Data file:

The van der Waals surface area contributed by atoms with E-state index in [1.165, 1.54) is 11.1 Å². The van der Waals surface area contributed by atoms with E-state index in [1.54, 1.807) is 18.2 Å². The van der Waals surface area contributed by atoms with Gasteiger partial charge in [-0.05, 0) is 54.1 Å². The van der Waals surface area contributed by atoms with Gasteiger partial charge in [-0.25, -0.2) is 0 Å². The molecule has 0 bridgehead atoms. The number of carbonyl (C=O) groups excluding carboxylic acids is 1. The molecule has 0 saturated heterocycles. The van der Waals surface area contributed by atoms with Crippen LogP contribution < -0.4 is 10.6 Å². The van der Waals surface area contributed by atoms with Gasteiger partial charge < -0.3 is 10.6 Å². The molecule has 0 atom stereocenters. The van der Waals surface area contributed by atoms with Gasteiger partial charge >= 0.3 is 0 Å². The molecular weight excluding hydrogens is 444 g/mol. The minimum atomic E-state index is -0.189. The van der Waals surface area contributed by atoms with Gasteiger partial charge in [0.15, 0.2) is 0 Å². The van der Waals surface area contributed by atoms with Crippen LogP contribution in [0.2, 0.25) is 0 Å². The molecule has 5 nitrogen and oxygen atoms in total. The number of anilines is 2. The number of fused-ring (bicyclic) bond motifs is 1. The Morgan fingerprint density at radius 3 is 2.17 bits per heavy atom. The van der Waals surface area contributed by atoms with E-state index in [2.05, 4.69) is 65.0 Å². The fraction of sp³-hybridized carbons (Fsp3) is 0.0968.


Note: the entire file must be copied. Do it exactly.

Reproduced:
The van der Waals surface area contributed by atoms with E-state index in [1.165, 1.54) is 11.1 Å². The van der Waals surface area contributed by atoms with E-state index in [1.54, 1.807) is 18.2 Å². The van der Waals surface area contributed by atoms with Gasteiger partial charge in [-0.05, 0) is 54.1 Å². The van der Waals surface area contributed by atoms with Gasteiger partial charge in [-0.25, -0.2) is 0 Å². The molecule has 0 bridgehead atoms. The number of carbonyl (C=O) groups excluding carboxylic acids is 1. The molecule has 0 saturated heterocycles. The van der Waals surface area contributed by atoms with Crippen LogP contribution < -0.4 is 10.6 Å². The van der Waals surface area contributed by atoms with Gasteiger partial charge < -0.3 is 10.6 Å². The molecule has 0 atom stereocenters. The van der Waals surface area contributed by atoms with Gasteiger partial charge >= 0.3 is 0 Å². The molecular weight excluding hydrogens is 444 g/mol. The minimum atomic E-state index is -0.189. The van der Waals surface area contributed by atoms with Gasteiger partial charge in [0.15, 0.2) is 0 Å². The van der Waals surface area contributed by atoms with Crippen LogP contribution in [0.2, 0.25) is 0 Å². The molecule has 5 nitrogen and oxygen atoms in total. The number of anilines is 2. The number of fused-ring (bicyclic) bond motifs is 1. The Morgan fingerprint density at radius 3 is 2.17 bits per heavy atom. The van der Waals surface area contributed by atoms with E-state index in [2.05, 4.69) is 65.0 Å². The fraction of sp³-hybridized carbons (Fsp3) is 0.0968.